The lowly Boston Bruins were winners of four games in a row until last night. They came crashing back to earth with a resounding thud as a result of a 6-3 thrashing at the hands of the Toronto Maple Leafs at Maple Leaf Gardens in Toronto. The game was one of three National Hockey League contests last night.
The other two matches saw Montreal hammer New York 6-2 and Detroit and Chicago battle to a 4-4 stalemate.
Big M Nets Two
Frank Mahovlich led the Toronto offence against Boston with a pair of goals. Singles came off the sticks of Eddie Shack, Bob Pulford, Brit Selby and Ron Ellis. Boston scorers were John McKenzie, Ron Stewart and Don Awrey.
Mahovlich’s goals were his 15th and 16th of the season and were about as different as any two scoring plays could be. His first marker was scored from behind the Boston net. Big Frank attempted a pass from behind the goal but the puck hit Bruins goalie Bernie Parent on the leg and trickled into the net.
The second, which came early in the final frame, was a typical Mahovlich work of hockey art. He broke into the Boston zone and slipped the puck past a Bruin defenseman. He then nimbly sidestepped a body check to skate in alone on Parent. He then used his long reach to deke Parent to his knees, whereupon he slipped the puck into the unguarded side of the cage.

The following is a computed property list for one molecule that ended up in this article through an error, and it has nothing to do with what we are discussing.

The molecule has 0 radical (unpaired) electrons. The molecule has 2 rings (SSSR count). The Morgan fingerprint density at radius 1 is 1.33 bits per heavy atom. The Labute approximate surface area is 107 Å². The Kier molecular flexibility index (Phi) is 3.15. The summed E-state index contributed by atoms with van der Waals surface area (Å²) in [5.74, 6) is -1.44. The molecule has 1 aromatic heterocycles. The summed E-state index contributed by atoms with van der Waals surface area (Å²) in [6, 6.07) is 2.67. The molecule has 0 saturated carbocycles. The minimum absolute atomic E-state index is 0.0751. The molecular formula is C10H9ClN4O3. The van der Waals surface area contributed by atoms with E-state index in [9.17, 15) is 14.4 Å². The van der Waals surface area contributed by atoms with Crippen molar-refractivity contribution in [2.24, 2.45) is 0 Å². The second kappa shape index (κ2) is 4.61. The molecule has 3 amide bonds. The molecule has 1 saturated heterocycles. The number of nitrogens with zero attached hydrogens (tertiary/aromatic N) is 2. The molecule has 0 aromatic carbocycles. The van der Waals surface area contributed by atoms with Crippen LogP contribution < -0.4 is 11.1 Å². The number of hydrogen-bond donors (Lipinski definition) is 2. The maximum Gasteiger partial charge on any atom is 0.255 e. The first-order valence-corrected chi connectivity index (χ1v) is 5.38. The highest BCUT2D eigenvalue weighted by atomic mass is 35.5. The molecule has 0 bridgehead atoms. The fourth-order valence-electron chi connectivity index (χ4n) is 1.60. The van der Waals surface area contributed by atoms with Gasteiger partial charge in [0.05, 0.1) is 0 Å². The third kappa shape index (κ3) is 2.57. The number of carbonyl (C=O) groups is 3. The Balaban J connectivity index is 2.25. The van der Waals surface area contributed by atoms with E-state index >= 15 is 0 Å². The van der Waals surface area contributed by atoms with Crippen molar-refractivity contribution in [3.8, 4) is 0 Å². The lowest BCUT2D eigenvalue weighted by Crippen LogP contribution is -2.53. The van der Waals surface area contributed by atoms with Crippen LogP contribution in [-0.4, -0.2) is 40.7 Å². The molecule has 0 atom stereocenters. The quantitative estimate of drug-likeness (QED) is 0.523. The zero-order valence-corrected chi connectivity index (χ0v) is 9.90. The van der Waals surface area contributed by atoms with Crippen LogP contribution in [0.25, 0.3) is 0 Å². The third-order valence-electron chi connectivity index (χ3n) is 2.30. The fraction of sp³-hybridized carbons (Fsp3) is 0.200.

Parent, Dillabough Hurt
The Bruins played the game without Ted Green, their best defenseman, out with a knee injury. His worth was certainly magnified by lopsided loss handed Boston by the Leafs. To make matters worse, two more Boston players left the game late in the third period. Forward Bob Dillabough and goaltender Parent were involved in a wild goalmouth collision with Toronto’s Eddie Shack.
Shack was bearing down on the Boston goal as Bob Pulford of the Leafs fed him a pass. Dillabough, as defensively responsible a player as Boston has, covered Shack like a wet blanket and prevented him from effectively controlling the puck. Dillabough bounced off Shack, who brushed the goal post as he went by. The Boston player crashed into his goaltender and both players were down for the count.
Dillabough had to be helped from the ice, blood streaming from a serious gash to the head. Parent also required assistance and left the game with bruised ribs. Shack escaped the train wreck unscathed.
Dillabough was treated at the Gardens clinic by Dr. N.T. McPhedran, one of the Leafs’ team doctors. Twenty-six stitches were needed to close the wound. The doctor also warned Boston staff of concussion symptoms and advised them to not let Dillabough sleep longer than two hours at a time.
All observers agreed that the incident was purely accidental, although no one was completely sure of exactly what had taken place. Boston coach Milt Schmidt offered his thoughts:
“I thought a skate did it. Shack’s skate, I thought.”